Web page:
In addition to these rescue efforts and our small foster system, we have continued with our work with feral cats. We have called this effort “Project Apollo,” after the remarkable cat of that name, and it focuses on advancing the interests of free-roaming, or community cats. As we mentioned earlier in this letter, the sheer number of free-roaming cats in our community makes it impossible to place all of them in sanctuaries. This makes colony management and TNR (Trap/Neuter/Return) an important effort for community cats. These cats are the descendants of abandoned cats, who were never fixed. Sometimes they are the descendants of owned cats, whose guardians let them out but never take the responsibility to spay and neuter them. The best action for community cats is to spay and neuter them, get them shots and other medical treatment they may need, and return them to the place they call home. They will need caregivers, food, fresh water, shelter, and veterinary care as needed.
This year several wonderful people in the Project Apollo neighborhood have taken on more responsibility for helping the cats in the feral colony. These kind folks help look out for the cats and assure their basic needs are met. Fabulous Felines continues to provide food, and we have purchased more insulated houses to shelter the colony cats in the winter. We also continue to TNR cats that are new to the neighborhood, and, if any of the colony cats appear ill, we or other colleagues from the rescue community try to trap them and get them veterinary care. In addition to co-ordinating with the great folks who are interested in helping the cats, we also try to mitigate situations where some neighbors may have problems with these animals.
While this effort improves the lives of the cats, it isn't as comfortable or safe as living indoors, (although, they have as much chance as cats left outside by their owners). The worst hazard for them is carelessness and uncaring drivers who go too fast for the area and show no compassion. Sadly we lost three of our feline friends this year to cars - Apollo, after whom the project is named, beautiful April, a long-haired tri-color and vivacious Solara, a long-haired orange and white kitty. We hope that busy drivers will show compassion for animals that may be in the street.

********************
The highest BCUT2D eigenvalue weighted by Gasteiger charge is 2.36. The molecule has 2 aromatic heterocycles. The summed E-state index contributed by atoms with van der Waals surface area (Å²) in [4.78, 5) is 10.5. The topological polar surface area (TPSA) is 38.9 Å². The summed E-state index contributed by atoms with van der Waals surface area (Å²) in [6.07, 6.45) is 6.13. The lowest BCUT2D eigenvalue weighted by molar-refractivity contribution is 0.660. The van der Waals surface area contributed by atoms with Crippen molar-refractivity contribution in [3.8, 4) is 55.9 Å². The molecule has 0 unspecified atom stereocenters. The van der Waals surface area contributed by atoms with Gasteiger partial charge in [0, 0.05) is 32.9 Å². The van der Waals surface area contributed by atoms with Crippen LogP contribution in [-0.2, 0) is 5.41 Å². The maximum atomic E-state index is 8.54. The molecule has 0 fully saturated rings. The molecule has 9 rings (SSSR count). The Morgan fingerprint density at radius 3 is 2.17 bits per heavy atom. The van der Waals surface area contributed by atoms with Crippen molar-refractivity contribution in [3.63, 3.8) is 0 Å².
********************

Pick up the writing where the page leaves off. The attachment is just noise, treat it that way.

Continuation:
2011 was a very busy year in terms of managing our rescue, and supporting our growing community of friends, volunteers, and donors. Our web site remains the main focus of communication with the community, and is a place where we document the journeys of the cats we have helped. If you haven’t visited it, go to http://fabulousfelines.org, and please let us know what you think.
In addition, we have started working with mobile computing. This is a new effort, and will be changing as we learn now, but if you would like to see our site and load our mobile app on your smart phone, go to our mobile url, or scan the QR code. You can also get started by texting the keyword “felines” to 72727, or by downloading and sharing our mobile flyer. We are still working on our mobile site so if you should have problems, please be patient, and if possible contact us with problems or suggestions.
We also started the Fabulous Times newsletter (this is the second entry). One of the projects we are undertaking for the new year is a series of newsletter articles on what it would take to make Albuquerque a truly no-kill city. We know this is an ambitious goal, but we also believe that ambitious, seemingly impossible goals can be achieved by a determined group of people, and that the first steps are to start the conversation. If you are already on our mailing list, we hope you will continue to subscribe, and if you are not, that you will subscribe using the links at the end of this letter. Also, in keeping with good web policy, there is an unsubscribe link at the end of this letter (although we hope you will not use it, and may even forward this newsletter to your friends).
Before ending, we would like to thank all of you for making this work possible. 2011 was our most successful fundraising year in our history. Because we are an all-volunteer organization, nearly all of your donations go directly to help animals, with less than 5% of our budget going to business and fundraising costs. However, our costs continue to rise, and we hope you will consider helping us either by donating directly, by bringing cat food to our continuing food drive at VCA Montgomery, or by volunteering with our organization. Also, February and Valentines day are approaching, and with them comes our Wild Love fundraiser – look for information on Wild Love soon!
Thank you all, and we hope that 2012 brings you all the blessings you deserve,